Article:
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Paintings make a house sing

By unknown | Aug 15, 2007 | COMMENTS [ 0 ]

So, you have finally finished furnishing your home and, although you have masteredthe synergy between components and paint, something seems amiss. It could be wall decorations such as paintings, portraits or wall mats.

Decor gurus say oil paintings are the bass to the song your house sings.

"Art doesn't come cheap. I suggest one is extra careful and waits until all the furniture and decor are in place before investing in oil paintings," says art dealer Michelle Sherrington.

"If you buy an oil painting and are a novice, you should look for a classic like Da Vinci's Mona Lisa, Sekoto's The Song of The Pick or Vermeer's Girl With the Pearl Earring.

"But make sure you have a nice space for it because if your curtains are avante garde, your side lamps too fancy or your furniture boasts craftsmanship of indulgence, you will not find a decent space for that painting."

Classic paintings are hardly original unless you get them from the artists themselves, and most celebrated artists are dead. So most of their work has been reproduced to look very much like the original work.

These reproductions also come in different categories such as museum quality which is the highest quality of production and is found from either a museum or a private collector.

"These are virtually impossible to distinguish from the original. All the details have been painstakingly duplicated and only a trained eye can make a distinction between the original and its reproduction ," says Sherrington.

The second best is the gallery or Collectors level, considered the best investment for a reproduction.

The matching of elements such as paint tone and brush stroke are almost identical to the museum quality. Gallery or collector's level use only high-quality linen canvases and take weeks to create. They are found at galleries.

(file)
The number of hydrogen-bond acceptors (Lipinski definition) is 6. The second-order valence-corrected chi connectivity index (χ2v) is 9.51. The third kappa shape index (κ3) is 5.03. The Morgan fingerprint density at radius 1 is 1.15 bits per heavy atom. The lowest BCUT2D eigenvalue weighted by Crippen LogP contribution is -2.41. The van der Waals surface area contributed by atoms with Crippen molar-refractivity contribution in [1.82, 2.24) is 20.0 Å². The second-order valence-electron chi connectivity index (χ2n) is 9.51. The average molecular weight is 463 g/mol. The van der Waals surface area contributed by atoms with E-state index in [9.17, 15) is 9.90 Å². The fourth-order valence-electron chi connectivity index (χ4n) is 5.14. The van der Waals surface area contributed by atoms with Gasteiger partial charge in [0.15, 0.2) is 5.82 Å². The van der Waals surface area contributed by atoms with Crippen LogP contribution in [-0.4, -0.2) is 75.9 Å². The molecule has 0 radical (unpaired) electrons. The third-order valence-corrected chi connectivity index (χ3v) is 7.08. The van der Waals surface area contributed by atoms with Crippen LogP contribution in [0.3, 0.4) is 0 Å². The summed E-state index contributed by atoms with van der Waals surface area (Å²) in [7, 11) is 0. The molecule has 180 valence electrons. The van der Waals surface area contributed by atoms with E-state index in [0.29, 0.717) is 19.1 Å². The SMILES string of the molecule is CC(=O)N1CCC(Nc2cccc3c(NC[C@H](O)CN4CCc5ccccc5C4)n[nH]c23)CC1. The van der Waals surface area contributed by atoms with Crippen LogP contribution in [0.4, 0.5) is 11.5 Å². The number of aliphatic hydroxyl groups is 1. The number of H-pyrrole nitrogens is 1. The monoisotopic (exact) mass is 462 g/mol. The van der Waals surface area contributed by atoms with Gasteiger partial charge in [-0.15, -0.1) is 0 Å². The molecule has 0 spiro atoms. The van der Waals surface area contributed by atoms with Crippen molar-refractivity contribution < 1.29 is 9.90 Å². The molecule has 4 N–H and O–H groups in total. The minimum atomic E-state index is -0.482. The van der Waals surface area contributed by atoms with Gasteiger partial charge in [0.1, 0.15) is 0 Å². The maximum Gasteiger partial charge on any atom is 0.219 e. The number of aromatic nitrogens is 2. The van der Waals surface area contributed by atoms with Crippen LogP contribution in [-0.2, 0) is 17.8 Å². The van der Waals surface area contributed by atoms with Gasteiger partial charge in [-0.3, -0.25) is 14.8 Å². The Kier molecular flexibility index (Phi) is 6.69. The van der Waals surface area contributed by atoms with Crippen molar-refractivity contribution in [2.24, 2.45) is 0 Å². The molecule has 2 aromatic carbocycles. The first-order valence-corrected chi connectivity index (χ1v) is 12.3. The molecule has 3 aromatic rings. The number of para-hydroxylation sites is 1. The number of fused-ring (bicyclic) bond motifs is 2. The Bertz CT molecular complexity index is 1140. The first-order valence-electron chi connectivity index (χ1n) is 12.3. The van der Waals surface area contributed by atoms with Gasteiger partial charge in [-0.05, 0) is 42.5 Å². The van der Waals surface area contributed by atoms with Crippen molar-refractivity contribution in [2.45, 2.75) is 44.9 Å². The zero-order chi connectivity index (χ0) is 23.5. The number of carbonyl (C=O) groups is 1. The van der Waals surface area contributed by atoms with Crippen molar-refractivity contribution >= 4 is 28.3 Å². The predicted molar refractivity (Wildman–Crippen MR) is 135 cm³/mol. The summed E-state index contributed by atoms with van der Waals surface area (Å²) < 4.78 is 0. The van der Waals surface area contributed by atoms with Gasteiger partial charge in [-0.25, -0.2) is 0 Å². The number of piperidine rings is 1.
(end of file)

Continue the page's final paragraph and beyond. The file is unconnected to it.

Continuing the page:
Lower on the scale is the retail, followed by commercial and automated, which chain stores still sell at very expensive rates.

Points to heed when choosing a painting:

l Understand that paintings don't come cheap, so do a lot of window shopping;

l If you don't understand what a painting depicts, don't bother buying it;

l Some paintings, especially classics, have a history behind them. It can be sad, but outstanding in its end result - as in the story behind The Girl With The Pearl Earring. The subject was artist Johannes Jan Vermeer's beautiful maid who had been subjected to his disloyalty and the abuse of his mentor, Rembrandt Van Rijn;

l It is cheaper to do your own framing;

l Understand the tone. For instance, Picasso's The Tragedy was painted during his three-year "blue period" when every painting had the same depressing tone;

l Place the painting in abundant light so its presence can reverberate throughout the room, day or night. Make sure the light is not directed straight onto the painting as this may result in early ageing;

l Buy paintings from local artists. These are brilliant with their explosive use of colour which injects a lot of positive energy wherever they are placed;

l The best places to buy paintings are the galleries of course, but it you want to negotiate prices, go to the flea markets;

l Don't ask a street painter to paint you a replica. Most cannot or do not have the right material to pull off a classic. Rather buy their original work.


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